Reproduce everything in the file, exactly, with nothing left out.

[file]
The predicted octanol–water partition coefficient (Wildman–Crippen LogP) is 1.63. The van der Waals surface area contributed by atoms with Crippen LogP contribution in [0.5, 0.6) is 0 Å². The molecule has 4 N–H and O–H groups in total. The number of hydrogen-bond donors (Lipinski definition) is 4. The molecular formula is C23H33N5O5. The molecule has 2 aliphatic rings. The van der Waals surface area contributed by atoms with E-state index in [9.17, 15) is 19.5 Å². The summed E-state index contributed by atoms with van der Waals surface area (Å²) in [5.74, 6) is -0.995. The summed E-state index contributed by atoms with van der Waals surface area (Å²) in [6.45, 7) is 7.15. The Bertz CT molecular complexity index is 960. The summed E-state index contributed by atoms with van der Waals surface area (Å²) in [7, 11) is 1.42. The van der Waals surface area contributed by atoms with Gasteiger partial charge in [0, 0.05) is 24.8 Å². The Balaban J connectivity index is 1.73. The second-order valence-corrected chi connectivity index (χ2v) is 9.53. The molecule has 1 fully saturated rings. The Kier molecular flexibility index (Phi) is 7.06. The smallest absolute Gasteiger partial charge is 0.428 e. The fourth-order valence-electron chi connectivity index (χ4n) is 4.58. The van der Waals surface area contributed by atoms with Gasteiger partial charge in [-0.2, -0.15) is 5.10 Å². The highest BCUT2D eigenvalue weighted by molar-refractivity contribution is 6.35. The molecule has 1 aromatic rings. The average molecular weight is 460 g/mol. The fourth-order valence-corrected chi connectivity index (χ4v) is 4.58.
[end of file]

The predicted octanol–water partition coefficient (Wildman–Crippen LogP) is 1.63. The van der Waals surface area contributed by atoms with Crippen LogP contribution in [0.5, 0.6) is 0 Å². The molecule has 4 N–H and O–H groups in total. The number of hydrogen-bond donors (Lipinski definition) is 4. The molecular formula is C23H33N5O5. The molecule has 2 aliphatic rings. The van der Waals surface area contributed by atoms with E-state index in [9.17, 15) is 19.5 Å². The summed E-state index contributed by atoms with van der Waals surface area (Å²) in [5.74, 6) is -0.995. The summed E-state index contributed by atoms with van der Waals surface area (Å²) in [6.45, 7) is 7.15. The Bertz CT molecular complexity index is 960. The summed E-state index contributed by atoms with van der Waals surface area (Å²) in [7, 11) is 1.42. The van der Waals surface area contributed by atoms with Gasteiger partial charge in [0, 0.05) is 24.8 Å². The Balaban J connectivity index is 1.73. The second-order valence-corrected chi connectivity index (χ2v) is 9.53. The molecule has 1 fully saturated rings. The Kier molecular flexibility index (Phi) is 7.06. The smallest absolute Gasteiger partial charge is 0.428 e. The fourth-order valence-electron chi connectivity index (χ4n) is 4.58. The van der Waals surface area contributed by atoms with Gasteiger partial charge in [-0.2, -0.15) is 5.10 Å². The highest BCUT2D eigenvalue weighted by molar-refractivity contribution is 6.35. The molecule has 1 aromatic rings. The average molecular weight is 460 g/mol. The fourth-order valence-corrected chi connectivity index (χ4v) is 4.58.